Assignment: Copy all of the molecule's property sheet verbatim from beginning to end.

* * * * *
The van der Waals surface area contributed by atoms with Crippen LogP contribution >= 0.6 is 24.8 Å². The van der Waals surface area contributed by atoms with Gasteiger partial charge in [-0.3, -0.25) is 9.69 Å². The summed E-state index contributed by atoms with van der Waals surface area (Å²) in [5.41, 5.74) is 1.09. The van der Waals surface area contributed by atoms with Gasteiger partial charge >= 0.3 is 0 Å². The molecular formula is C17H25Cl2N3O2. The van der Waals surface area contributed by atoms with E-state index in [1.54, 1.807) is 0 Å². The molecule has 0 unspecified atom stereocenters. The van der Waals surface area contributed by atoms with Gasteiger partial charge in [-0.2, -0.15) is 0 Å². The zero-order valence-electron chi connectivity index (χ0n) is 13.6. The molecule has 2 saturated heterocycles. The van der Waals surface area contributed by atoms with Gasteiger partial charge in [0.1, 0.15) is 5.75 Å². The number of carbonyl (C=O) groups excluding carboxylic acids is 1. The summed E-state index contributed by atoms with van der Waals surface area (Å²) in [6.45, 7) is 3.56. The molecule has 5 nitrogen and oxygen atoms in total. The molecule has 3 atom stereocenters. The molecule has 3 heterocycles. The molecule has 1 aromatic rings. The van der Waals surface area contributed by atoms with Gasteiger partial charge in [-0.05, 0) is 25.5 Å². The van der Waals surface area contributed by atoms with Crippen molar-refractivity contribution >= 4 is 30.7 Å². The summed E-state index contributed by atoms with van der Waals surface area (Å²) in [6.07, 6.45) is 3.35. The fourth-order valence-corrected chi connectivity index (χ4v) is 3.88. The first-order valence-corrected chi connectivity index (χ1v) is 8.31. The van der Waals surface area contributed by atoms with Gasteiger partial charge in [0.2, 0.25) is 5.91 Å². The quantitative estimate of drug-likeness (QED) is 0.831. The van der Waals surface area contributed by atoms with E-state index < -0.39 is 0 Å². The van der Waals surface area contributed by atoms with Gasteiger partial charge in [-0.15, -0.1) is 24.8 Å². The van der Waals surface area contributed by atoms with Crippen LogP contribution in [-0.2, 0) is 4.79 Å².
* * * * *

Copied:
The van der Waals surface area contributed by atoms with Crippen LogP contribution >= 0.6 is 24.8 Å². The van der Waals surface area contributed by atoms with Gasteiger partial charge in [-0.3, -0.25) is 9.69 Å². The summed E-state index contributed by atoms with van der Waals surface area (Å²) in [5.41, 5.74) is 1.09. The van der Waals surface area contributed by atoms with Gasteiger partial charge >= 0.3 is 0 Å². The molecular formula is C17H25Cl2N3O2. The van der Waals surface area contributed by atoms with E-state index in [1.54, 1.807) is 0 Å². The molecule has 0 unspecified atom stereocenters. The van der Waals surface area contributed by atoms with Gasteiger partial charge in [-0.2, -0.15) is 0 Å². The zero-order valence-electron chi connectivity index (χ0n) is 13.6. The molecule has 2 saturated heterocycles. The van der Waals surface area contributed by atoms with Gasteiger partial charge in [0.1, 0.15) is 5.75 Å². The number of carbonyl (C=O) groups excluding carboxylic acids is 1. The summed E-state index contributed by atoms with van der Waals surface area (Å²) in [6.45, 7) is 3.56. The molecule has 5 nitrogen and oxygen atoms in total. The molecule has 3 atom stereocenters. The molecule has 3 heterocycles. The molecule has 1 aromatic rings. The van der Waals surface area contributed by atoms with Gasteiger partial charge in [-0.05, 0) is 25.5 Å². The van der Waals surface area contributed by atoms with Crippen molar-refractivity contribution >= 4 is 30.7 Å². The summed E-state index contributed by atoms with van der Waals surface area (Å²) in [6.07, 6.45) is 3.35. The fourth-order valence-corrected chi connectivity index (χ4v) is 3.88. The first-order valence-corrected chi connectivity index (χ1v) is 8.31. The van der Waals surface area contributed by atoms with Gasteiger partial charge in [0.2, 0.25) is 5.91 Å². The quantitative estimate of drug-likeness (QED) is 0.831. The van der Waals surface area contributed by atoms with E-state index < -0.39 is 0 Å². The van der Waals surface area contributed by atoms with Gasteiger partial charge in [-0.15, -0.1) is 24.8 Å². The van der Waals surface area contributed by atoms with Crippen LogP contribution in [-0.2, 0) is 4.79 Å².